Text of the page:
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Administration Affirms Crypto Partnerships for Credit Unions

2 mins
Updated by Nanok Bie
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In Brief

  • Federally insured credit unions (FICUs) in the United States may partner with third-party providers to offer their members digital asset services.
  • These services may include enabling “FICU members to buy, sell, and hold uninsured digital assets,” according to the National Credit Union Administration (NCUA).
  • In a recent letter, the NCUA emphasized that the authority of FICUs to engage in such partnerships already existed, provided certain conditions are met.
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Federally insured credit unions (FICUs) in the United States may partner with third-party providers to offer their members digital asset services.

These services may include enabling “FICU members to buy, sell, and hold uninsured digital assets,” according to the National Credit Union Administration (NCUA). In a recent letter, the NCUA emphasized that the authority of FICUs to engage in such partnerships already existed, provided certain conditions are met. In the case of federally insured, state-chartered credit unions (FISCUs) however, it rather depends upon local laws and regulations.

The NCUA is one of two federal agencies that provide deposit insurance to depositors in U.S. depository institutions. While the Federal Deposit Insurance Corporation (FDIC), insures commercial banks and savings institutions, the NCUA covers credit unions. As an insurer, the NCUA said it does not prohibit FICUs from establishing these relationships. 

The NCUA said that such relationships would be evaluated no differently than any other third-party relationships. It stressed that this depended on “a FICU exercising sound judgment and conducting the necessary due diligence, risk assessment, and planning when choosing to introduce or bring together an outside vendor with its members.” To this end, the administration added that FICUs should establish effective risk measurement, monitoring, and control practices for such third-party arrangements.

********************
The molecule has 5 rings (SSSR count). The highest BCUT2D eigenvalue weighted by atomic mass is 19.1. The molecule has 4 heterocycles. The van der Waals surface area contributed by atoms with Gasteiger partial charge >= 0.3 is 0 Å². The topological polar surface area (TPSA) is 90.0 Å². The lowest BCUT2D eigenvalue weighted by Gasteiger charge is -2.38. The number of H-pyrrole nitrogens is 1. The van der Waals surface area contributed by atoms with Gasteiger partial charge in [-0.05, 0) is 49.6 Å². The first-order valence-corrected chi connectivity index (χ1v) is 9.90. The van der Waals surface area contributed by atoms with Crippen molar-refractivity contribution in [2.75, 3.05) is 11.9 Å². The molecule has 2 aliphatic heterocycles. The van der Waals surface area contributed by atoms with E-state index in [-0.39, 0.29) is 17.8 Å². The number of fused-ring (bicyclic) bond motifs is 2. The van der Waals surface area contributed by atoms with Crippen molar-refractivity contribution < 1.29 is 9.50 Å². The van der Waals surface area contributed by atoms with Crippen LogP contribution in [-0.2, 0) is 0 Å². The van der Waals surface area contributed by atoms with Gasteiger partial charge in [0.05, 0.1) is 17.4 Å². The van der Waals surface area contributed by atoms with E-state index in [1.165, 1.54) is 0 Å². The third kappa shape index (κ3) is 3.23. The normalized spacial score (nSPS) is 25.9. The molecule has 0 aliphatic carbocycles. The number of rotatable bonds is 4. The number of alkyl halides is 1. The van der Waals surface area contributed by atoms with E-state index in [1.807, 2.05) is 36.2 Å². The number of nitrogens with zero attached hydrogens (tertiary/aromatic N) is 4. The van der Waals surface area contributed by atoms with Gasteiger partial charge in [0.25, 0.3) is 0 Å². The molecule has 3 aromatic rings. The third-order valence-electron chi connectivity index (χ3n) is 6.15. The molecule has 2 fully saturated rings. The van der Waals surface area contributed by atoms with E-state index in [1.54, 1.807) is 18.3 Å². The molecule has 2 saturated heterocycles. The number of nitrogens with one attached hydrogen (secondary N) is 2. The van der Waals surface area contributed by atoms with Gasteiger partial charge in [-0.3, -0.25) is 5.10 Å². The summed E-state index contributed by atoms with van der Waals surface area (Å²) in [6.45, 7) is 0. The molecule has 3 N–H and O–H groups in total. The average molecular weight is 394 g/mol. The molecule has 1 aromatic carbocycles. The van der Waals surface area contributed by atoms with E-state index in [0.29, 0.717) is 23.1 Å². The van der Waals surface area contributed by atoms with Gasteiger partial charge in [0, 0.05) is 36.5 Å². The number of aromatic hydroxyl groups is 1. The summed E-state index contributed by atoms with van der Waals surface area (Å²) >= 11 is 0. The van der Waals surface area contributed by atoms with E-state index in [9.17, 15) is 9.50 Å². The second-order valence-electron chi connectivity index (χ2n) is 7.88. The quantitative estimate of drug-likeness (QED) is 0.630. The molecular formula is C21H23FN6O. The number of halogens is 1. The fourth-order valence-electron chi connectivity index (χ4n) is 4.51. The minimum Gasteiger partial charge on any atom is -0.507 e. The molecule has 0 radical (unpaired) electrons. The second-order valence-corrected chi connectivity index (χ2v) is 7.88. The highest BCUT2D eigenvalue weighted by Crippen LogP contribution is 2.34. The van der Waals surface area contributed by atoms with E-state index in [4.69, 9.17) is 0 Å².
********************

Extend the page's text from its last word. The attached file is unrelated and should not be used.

Offering clarity

According to NCUA vice chair Kyle Hauptman, the guidance was prompted by two things in particular that had occurred in the market. “Credit unions have been watching endless outflows of cash to crypto exchanges, and many people would rather use their primary financial institution for their first foray into crypto investing,” Hauptman said. “Today’s guidance helps both concerns and gives a new revenue stream to credit unions [that] want to try it out.”

Although the letter served as an effort to offer clarity regarding FICUs’ ability to provide crypto services for their members, the NCUA said further guidance may be necessary as digital assets continue to evolve. Consequently, the administration said it would continue to study and address issues as they arise.

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Nicholas Pongratz
Nick is a data scientist who teaches economics and communication in Budapest, Hungary, where he received a BA in Political Science and Economics and an MSc in Business Analytics from CEU. He has been writing about cryptocurrency and blockchain technology since 2018, and is intrigued by its potential economic and political usage.
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